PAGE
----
FIG. 2 shows a flowchart of the innovative password delay security system according to the preferred embodiment. In this flowchart, it is assumed that the delay time is already configured as described above. When the user logs into the system using an appropriate password (step 200), the system adds the preconfigured password delay time to the current system time (step 210). The system stores this sum in RAM (step 220) or in a non-volatile memory. Thereafter, when the user stops using the device for a given period of time, e.g. 5 minutes, the system automatically enters a low power state. When the user next awakens the system to resume using it (step 230) the system first checks the current system time against the sum stored in step 220 (step 240). If the current time is not yet past the stored time, the user is given control of the system without any further security checks (step 250). If the current time is past the stored time, however, the user is forced to go back through the password security system before he is able to operate the system (step 200). When he has done so, the innovative password delay technique is repeated.
According to one disclosed class of innovative embodiments, there is provided a computer system, comprising: a user input device, a microprocessor which is operatively connected to detect inputs from said input device, random-access memory which is connected to be read/write accessible by said microprocessor, and an output device operatively connected to receive outputs from said microprocessor; and a power supply connected to provide power to said microprocessor and said memory; wherein when said system is not actively used for a given period of time, said system requires a user to enter a password before allowing said user to operate said system; wherein if a fixed amount of time since a password was entered has not expired, then said user will not be required to reenter said password.
According to another disclosed class of innovative embodiments, there is provided a computer system, comprising: at least one input device and at least one output device; a main system module which does not include said input and output devices, and which includes therein: at least one microprocessor which is operatively connected to detect inputs from said input device and to send data to said output device, and random-access memory which is connected to be read/write accessible by said microprocessor; a real-time clock connected to said main system module; wherein when a user logs into said system by entering a password, a value representing the current time plus a configurable delay figure is stored in said memory; wherein at least some security features of said system are disabled whenever the current time, as represented by said real-time clock, is less than said value.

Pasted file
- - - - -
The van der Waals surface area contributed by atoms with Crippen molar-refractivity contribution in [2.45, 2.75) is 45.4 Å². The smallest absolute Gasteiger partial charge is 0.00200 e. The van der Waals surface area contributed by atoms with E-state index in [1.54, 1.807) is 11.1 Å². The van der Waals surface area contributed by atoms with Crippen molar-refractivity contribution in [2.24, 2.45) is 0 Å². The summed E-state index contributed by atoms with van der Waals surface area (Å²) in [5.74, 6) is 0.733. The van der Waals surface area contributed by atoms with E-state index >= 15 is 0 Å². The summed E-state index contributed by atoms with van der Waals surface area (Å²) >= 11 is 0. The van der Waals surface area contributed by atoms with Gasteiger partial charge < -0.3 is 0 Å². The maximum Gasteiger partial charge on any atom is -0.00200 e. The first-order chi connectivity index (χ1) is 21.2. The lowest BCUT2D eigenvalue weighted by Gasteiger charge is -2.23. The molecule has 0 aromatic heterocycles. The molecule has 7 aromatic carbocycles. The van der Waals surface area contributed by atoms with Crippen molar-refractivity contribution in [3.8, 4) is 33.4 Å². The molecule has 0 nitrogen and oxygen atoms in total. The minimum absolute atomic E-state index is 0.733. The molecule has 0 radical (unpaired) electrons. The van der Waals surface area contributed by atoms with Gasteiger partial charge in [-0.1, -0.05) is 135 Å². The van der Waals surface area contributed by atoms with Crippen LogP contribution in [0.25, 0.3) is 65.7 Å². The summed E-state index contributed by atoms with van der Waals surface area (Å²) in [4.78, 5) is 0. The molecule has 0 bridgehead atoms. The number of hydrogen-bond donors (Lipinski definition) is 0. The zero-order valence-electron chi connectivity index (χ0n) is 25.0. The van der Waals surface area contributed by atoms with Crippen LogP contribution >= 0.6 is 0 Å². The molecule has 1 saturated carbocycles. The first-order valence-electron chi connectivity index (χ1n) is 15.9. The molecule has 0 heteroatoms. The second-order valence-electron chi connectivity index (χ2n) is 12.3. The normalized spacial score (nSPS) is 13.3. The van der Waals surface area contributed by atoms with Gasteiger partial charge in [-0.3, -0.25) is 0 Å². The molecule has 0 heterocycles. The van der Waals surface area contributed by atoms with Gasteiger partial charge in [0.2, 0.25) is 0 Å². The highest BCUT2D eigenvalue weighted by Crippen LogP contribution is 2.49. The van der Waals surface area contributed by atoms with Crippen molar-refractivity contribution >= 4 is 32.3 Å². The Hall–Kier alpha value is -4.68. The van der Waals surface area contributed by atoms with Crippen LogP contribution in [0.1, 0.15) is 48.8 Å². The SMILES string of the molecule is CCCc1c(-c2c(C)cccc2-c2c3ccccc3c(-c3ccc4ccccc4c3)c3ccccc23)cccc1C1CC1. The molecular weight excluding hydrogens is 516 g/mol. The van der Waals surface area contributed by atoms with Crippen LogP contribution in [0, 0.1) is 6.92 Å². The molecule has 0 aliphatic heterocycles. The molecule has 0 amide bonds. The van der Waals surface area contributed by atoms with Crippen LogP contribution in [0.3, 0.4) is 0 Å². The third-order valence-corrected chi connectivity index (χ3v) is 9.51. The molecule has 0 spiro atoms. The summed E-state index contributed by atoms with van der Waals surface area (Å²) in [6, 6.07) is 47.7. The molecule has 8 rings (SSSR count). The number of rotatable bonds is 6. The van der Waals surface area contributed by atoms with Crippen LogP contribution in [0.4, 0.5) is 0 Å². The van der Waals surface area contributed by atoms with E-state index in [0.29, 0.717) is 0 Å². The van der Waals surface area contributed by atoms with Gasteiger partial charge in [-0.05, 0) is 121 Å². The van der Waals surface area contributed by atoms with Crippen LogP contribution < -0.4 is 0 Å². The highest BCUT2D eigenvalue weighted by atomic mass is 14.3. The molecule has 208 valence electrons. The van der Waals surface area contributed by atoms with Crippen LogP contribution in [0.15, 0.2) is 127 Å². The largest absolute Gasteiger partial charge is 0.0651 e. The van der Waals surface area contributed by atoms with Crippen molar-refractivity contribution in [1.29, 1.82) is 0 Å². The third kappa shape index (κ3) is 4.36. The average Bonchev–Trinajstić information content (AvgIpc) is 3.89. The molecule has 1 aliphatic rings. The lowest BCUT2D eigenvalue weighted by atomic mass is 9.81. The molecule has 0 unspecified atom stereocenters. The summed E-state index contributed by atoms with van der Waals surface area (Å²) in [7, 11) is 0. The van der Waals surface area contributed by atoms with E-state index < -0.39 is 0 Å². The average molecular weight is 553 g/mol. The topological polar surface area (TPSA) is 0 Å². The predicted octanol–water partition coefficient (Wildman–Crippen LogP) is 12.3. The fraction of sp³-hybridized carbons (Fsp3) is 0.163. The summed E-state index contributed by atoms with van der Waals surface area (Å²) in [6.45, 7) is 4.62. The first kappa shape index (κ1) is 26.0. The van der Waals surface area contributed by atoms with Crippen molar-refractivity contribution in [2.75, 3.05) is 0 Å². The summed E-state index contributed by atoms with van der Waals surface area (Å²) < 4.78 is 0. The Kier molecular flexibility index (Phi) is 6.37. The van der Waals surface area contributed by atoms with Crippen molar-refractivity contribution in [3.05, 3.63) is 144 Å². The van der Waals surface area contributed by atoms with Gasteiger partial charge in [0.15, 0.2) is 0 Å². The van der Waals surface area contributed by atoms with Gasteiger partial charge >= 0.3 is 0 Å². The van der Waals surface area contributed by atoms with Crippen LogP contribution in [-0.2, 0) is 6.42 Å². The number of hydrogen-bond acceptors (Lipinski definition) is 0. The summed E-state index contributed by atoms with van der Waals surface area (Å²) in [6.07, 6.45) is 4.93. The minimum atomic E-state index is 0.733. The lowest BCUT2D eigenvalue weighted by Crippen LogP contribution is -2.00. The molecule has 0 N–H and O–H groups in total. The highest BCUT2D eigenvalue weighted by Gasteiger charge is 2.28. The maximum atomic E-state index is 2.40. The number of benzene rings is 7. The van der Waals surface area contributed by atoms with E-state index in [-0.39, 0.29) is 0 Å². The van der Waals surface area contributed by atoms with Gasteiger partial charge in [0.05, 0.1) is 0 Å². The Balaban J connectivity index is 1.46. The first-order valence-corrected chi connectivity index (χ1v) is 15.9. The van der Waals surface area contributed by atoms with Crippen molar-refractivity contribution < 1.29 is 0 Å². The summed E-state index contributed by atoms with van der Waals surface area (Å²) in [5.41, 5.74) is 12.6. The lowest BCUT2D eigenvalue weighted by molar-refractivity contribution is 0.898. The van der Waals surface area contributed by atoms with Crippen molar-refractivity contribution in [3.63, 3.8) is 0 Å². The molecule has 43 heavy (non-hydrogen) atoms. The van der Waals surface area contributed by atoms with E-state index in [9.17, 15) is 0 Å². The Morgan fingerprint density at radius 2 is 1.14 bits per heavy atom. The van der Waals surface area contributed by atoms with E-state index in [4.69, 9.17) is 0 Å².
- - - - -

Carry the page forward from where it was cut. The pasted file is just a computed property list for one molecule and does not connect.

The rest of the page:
According to another disclosed class of innovative embodiments, there is provided a method, comprising the steps of: requiring a user to enter a password to operate a computer system; storing a value representing the current time plus a configurable delay period in memory; when said system has been idle for a given period of time, placing said system in a reduced-power mode; when a user attempts to operate said system, comparing the current time with said stored value; if the current time has passed said stored value, then proceeding to the first step; if the current time has not passed said stored value, then allowing said user to operate said system.
Modifications and Variations
As will be recognized by those skilled in the art, the innovative concepts described in the present application can be modified and varied over a tremendous range of applications, and accordingly the scope of patented subject matter is not limited by any of the specific exemplary teachings given.
Of course, the innovative teachings of the present application are not limited to any specific hardware or operating system. In fact, this innovative password delay feature may find application in any system which uses an authentication system and is used sporadically.
In the sample computer system embodiment the user input devices can alternatively include a trackball, a joystick, a 3D position sensor, voice recognition inputs, or other inputs. Similarly, the output devices can optionally include speakers, a display (or merely a display driver), a modem, or other outputs.
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|U.S. Classification||726/19, 713/323, 726/34|
|International Classification||G06F21/00, G06F1/32|
|Cooperative Classification||G06F1/3228, G06F21/31|
|European Classification||G06F1/32P1D, G06F21/31|
|Sep 9, 1998||AS||Assignment|
Owner name: COMPAQ COMPUTER CORPORATION, TEXAS
Free format text: ASSIGNMENT OF ASSIGNORS INTEREST;ASSIGNOR:HILES, PAUL;REEL/FRAME:009450/0617
Effective date: 19980902
|Jan 16, 2002||AS||Assignment|
Owner name: COMPAQ INFORMATION TECHNOLOGIES GROUP, L.P., TEXAS
Free format text: ASSIGNMENT OF ASSIGNORS INTEREST;ASSIGNOR:COMPAQ COMPUTER CORPORATION;REEL/FRAME:012393/0975
Effective date: 20010620
|Jan 21, 2004||AS||Assignment|
Owner name: HEWLETT-PACKARD DEVELOPMENT COMPANY, L.P., TEXAS
Free format text: CHANGE OF NAME;ASSIGNOR:COMPAQ INFORMATION TECHNOLOGIES GROUP, LP;REEL/FRAME:015000/0305
Effective date: 20021001
|Sep 19, 2005||FPAY||Fee payment|
Year of fee payment: 4
|Sep 21, 2009||FPAY||Fee payment|
Year of fee payment: 8
|Aug 26, 2013||FPAY||Fee payment|
Year of fee payment: 12